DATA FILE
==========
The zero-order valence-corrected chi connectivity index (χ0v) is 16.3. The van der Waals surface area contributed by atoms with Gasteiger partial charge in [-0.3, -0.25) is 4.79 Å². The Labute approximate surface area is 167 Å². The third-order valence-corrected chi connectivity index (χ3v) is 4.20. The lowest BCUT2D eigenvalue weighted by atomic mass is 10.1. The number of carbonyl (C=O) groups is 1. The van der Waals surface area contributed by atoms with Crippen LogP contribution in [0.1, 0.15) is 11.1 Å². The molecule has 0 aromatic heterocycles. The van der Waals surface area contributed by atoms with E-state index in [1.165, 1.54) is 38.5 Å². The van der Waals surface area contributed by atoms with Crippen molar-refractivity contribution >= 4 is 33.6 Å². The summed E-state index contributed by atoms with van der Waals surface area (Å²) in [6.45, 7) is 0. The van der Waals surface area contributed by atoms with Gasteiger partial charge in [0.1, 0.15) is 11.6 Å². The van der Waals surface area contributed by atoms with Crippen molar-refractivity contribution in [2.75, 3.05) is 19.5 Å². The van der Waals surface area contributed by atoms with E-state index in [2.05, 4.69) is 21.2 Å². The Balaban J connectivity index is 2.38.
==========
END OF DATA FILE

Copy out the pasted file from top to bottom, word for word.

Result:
The zero-order valence-corrected chi connectivity index (χ0v) is 16.3. The van der Waals surface area contributed by atoms with Gasteiger partial charge in [-0.3, -0.25) is 4.79 Å². The Labute approximate surface area is 167 Å². The third-order valence-corrected chi connectivity index (χ3v) is 4.20. The lowest BCUT2D eigenvalue weighted by atomic mass is 10.1. The number of carbonyl (C=O) groups is 1. The van der Waals surface area contributed by atoms with Crippen LogP contribution in [0.1, 0.15) is 11.1 Å². The molecule has 0 aromatic heterocycles. The van der Waals surface area contributed by atoms with E-state index in [1.165, 1.54) is 38.5 Å². The van der Waals surface area contributed by atoms with Crippen molar-refractivity contribution >= 4 is 33.6 Å². The summed E-state index contributed by atoms with van der Waals surface area (Å²) in [6.45, 7) is 0. The van der Waals surface area contributed by atoms with Gasteiger partial charge in [0.1, 0.15) is 11.6 Å². The van der Waals surface area contributed by atoms with Crippen molar-refractivity contribution in [2.75, 3.05) is 19.5 Å². The van der Waals surface area contributed by atoms with E-state index in [2.05, 4.69) is 21.2 Å². The Balaban J connectivity index is 2.38.